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Replacing my own air conditioning compressor, and now the rest of the system...help?

Discussion in 'Technical Chat' started by billygoat, Apr 25, 2012.

  1. Apr 25, 2012 at 12:28 AM
    #1
    billygoat

    billygoat [OP] Well-Known Member

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    Has anyone here tackled the project of replacing a seized a/c compressor and corresponding components? I found a deal on an '05 Access Cab TRD Offroad 4x4 with a seized compressor and pulled the trigger, planning to install a new one myself, only to find that the old one had completely grenaded when I pulled it out...there was more than a teaspoon of metal bits in the suction hose. When I found this out I ordered a new condenser/dryer/accumulator, some aerosol flush cans, and a new expansion valve and evaporator. I have all the parts installed and the lines cleaned, except for the expansion valve and evaporator...and oh boy, I am not looking forward to tearing the dash apart. One thing that I find odd, but googled and found out is not uncommon, is when the compressor grenaded the metal bits all shot up the suction hose. I did not see any pieces of metal come out the pressure hose when I cleaned it out. Does anyone here know if the metal bits could have blown up the suction hose and into or past the expansion valve? Basically, I don't want to tear apart the dash to install the expansion valve and evaporator if I don't need to--it doesn't really fall into the "might as well since it's apart" category of repairs. If anyone has experience or knowledge about this type of repair I could really use some advice...most mechanics I talk to just want me to bring the truck in so they can fix it (which makes sense given how they make a living), only this is not in the cards for me right now after dropping the cash on the truck and new tires for it, and it won't be for a long long time ($1200 in labor just to do the expansion valve).
     
  2. Apr 28, 2012 at 12:20 PM
    #2
    billygoat

    billygoat [OP] Well-Known Member

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    I've done quite a bit of asking around, and not even on auto repair forums can I get a straight answer. Soooo, I started tearing apart the dash last night and am working on a how-to for anyone else who feels like saving themselves about $1200 at the expense of of a weekend. If anyone could tell me how to pop out the dash pad after removing all the other dash panels that would really help speed things along though.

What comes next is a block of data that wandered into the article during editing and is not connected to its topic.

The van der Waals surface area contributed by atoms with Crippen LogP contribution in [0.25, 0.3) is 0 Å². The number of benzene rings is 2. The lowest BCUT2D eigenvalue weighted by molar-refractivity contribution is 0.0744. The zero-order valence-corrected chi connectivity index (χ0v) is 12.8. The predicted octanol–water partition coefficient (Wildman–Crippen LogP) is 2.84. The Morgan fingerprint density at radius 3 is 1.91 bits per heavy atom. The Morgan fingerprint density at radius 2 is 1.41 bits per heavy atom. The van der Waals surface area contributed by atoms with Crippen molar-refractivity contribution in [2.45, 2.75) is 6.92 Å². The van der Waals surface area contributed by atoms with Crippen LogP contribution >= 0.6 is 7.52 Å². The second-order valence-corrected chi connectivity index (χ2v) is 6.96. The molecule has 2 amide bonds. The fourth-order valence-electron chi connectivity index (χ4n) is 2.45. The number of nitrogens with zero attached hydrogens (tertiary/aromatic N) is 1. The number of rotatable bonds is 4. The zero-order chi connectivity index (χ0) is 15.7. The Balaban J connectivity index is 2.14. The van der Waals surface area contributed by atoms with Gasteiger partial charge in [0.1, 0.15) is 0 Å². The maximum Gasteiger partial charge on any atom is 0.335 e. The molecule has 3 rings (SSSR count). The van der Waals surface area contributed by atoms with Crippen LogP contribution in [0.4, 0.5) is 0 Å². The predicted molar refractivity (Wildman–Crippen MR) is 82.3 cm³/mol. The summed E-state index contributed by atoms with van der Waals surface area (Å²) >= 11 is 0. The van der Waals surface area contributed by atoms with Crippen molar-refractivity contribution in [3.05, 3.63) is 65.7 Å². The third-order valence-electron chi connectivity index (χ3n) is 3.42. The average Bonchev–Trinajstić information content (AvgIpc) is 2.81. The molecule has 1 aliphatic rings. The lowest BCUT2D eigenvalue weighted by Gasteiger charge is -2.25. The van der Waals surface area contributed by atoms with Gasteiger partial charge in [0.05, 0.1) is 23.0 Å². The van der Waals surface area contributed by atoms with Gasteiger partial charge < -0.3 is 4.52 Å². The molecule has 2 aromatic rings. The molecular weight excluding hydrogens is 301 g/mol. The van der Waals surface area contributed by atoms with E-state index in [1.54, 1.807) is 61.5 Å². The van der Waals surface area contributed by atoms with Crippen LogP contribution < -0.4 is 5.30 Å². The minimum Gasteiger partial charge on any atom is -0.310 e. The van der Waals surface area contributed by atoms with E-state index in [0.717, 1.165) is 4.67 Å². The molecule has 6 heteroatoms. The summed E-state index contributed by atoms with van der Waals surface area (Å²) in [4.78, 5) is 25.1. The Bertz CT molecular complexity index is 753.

3. Apr 28, 2012 at 12:25 PM
    #3
    Rich91710

    Rich91710 Well-Known Member

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    Just remember... when you get the system assembled, leave the compressor unplugged and take it to a shop for a proper evacuation and charging.

    Without a proper manifold and vacuum pump, you can not properly charge the system in your driveway. There is more to charging an AC system than simply running it up "into the green" on the low pressure side on those $40 DIY cans.
     
  4. Apr 28, 2012 at 7:01 PM
    #4
    grizquad

    grizquad Well-Known Member

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    I work on Thermo King units, and usually when a compressor grenades, there has been metal and crap going through the system before it seizes, so there is usually a screen in the expansion valve line that should catch the crap before it goes through the evap. but I would try blowing out your lines before putting your parts back in, and definately get a good evacuation. If you have access to nitrogen, use that to leak test the system before evac and charging.
     
  5. Apr 29, 2012 at 1:37 PM
    #5
    billygoat

    billygoat [OP] Well-Known Member

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    I figured out how to pull out the expansion valve through the firewall, and even though there is a screen on the inlet of the expansion valve, the metal bits still managed to get inside the valve and evaporator core from everything flowing backwards through the system...yippie! I figured out how to get the dash pad off, almost had the evap core out, and then realized Amazon sent me the wrong one...I put the dash back together before I could forget how, and will be installing everything next weekend and taking pictures of every last bolt, clip, and plug in case I forget where something goes.

    Rich, do you mean leave the lines off the compressor or leave the clutch unplugged before having it evacuated and charged?

    Installing an a/c compressor in my Jeep for compressed air was so much easier...
     
  6. Apr 29, 2012 at 1:47 PM
    #6
    Rich91710

    Rich91710 Well-Known Member

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    You should complete the entire system to help keep it dry, just leave the electrical connector off of the new compressor so it won't kick on without the proper oil and R134a levels.

    If you have metal beyond the expansion valve, the evaporator CAN be flushed, but the accumulator/dryer must be replaced, and modern parallel condensors can't be effectively flushed the way you could in 1975.

    I've been told that brake parts cleaner will work for flushing the evaporator and hoses... but take it for what it's worth, I've never done it or seen it done. Personally, the evaporator is the ONLY thing I'd even consider flushing since it is normally the only part that is difficult to access (I don't know where the accumulator/dryer is in the Taco).